- Greg Friese via Flickr
The pharmaceutical company in hot water over the price of the EpiPen just answered a major question on everyone’s minds.
Why doesn’t it just cut the price?
The EpiPen, a device used in emergencies to treat severe allergic reactions, costs 500% more than it did when Mylan acquired it in 2007.
To fend off public outrage over the EpiPen’s cost, Mylan has done anything but cut the list price of the drug, which is $600 for a two pack.
It has raised its copay-coupon system to cover $300 of out-of-pocket costs for those with commercial insurance. The company also plans an “authorized generic” version of the EpiPen that would cost $300 for a two-pack, half the list price of the branded drug.
In a letter to Senator Chuck Grassley, who was among the first to ask Mylan for questions, the drugmaker answered the big question.
Basically, the company says offering a generic version will help people out a lot more than a price cut off the branded version would. And Mylan wants people to switch: the company expects the majority of prescriptions to be filled with the generic rather than the branded version. Which could get interesting – Mylan could stand to make more off the $300 generic than their original product, some industry experts think.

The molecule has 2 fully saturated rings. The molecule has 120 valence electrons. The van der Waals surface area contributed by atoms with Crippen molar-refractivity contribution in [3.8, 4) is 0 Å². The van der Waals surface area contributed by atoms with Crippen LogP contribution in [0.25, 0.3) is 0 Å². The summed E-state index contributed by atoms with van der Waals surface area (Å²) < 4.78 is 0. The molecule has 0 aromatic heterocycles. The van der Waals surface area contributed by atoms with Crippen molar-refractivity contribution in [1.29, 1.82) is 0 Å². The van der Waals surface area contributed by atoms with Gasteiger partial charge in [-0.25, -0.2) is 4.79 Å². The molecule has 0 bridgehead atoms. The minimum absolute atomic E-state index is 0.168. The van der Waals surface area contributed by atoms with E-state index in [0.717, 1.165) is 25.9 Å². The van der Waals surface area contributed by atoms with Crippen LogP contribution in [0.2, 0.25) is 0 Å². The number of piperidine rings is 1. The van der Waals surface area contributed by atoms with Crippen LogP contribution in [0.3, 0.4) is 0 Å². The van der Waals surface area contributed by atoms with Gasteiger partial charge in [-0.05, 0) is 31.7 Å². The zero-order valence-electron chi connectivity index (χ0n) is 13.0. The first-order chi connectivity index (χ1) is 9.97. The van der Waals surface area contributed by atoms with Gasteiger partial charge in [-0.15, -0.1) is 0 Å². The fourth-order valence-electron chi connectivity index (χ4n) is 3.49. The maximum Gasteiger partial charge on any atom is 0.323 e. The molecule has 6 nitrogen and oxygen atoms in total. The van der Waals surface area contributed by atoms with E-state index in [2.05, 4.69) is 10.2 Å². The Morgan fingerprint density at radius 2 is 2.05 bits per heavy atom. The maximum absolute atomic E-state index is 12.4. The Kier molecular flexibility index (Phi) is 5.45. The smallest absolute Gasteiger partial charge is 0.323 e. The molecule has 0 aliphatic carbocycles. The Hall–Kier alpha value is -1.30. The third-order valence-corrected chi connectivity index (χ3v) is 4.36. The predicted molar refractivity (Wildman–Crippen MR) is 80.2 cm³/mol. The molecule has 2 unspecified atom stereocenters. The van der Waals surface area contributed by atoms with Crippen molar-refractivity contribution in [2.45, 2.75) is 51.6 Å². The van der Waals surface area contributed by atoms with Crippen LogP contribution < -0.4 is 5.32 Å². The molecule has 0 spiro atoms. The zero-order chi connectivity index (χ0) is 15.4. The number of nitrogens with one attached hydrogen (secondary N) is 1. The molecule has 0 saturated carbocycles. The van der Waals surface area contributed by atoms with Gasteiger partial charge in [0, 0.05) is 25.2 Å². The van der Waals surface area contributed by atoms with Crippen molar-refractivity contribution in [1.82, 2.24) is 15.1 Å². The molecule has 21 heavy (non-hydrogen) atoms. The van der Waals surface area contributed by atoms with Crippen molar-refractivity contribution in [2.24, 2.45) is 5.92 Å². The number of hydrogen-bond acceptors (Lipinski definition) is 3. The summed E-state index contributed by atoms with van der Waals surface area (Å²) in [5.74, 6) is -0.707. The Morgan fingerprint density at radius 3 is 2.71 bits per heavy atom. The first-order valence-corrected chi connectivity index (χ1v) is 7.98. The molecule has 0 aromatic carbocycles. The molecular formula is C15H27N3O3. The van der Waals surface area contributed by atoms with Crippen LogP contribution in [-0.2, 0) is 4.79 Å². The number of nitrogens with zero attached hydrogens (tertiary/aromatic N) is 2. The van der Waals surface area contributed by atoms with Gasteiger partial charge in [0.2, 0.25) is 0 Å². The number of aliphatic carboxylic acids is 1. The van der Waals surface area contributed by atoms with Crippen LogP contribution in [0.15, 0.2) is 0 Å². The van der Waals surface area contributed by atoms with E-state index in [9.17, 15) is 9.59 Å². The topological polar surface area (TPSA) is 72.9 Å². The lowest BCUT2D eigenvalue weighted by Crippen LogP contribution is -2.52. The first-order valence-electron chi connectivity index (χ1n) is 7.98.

Here’s what the company had to say:
“The short answer is this: Mylan assessed available options under the existing pharmacy billing models to achieve the goal of delivering cost savings for patients with high out-of-pocket expenses and concluded that offering a generic version of EpiPen Auto-Injector would yield significantly greater and more sustainable cost savings for patients than a reduction in [wholesale acquisition cost] of the brand version would. In fact, we expect that, in the future, the vast majority (more than 85%) of epinephrine auto-injector prescriptions will be written for or filled with the less expensive generic version of EpiPen Auto-Injector. By ensuring the generic is priced well below the brand, we will be able to help ensure robust generic utilization and savings for patients and the healthcare system.”
The letter was posted to Grassley’s Website. Read all of Mylan’s responses.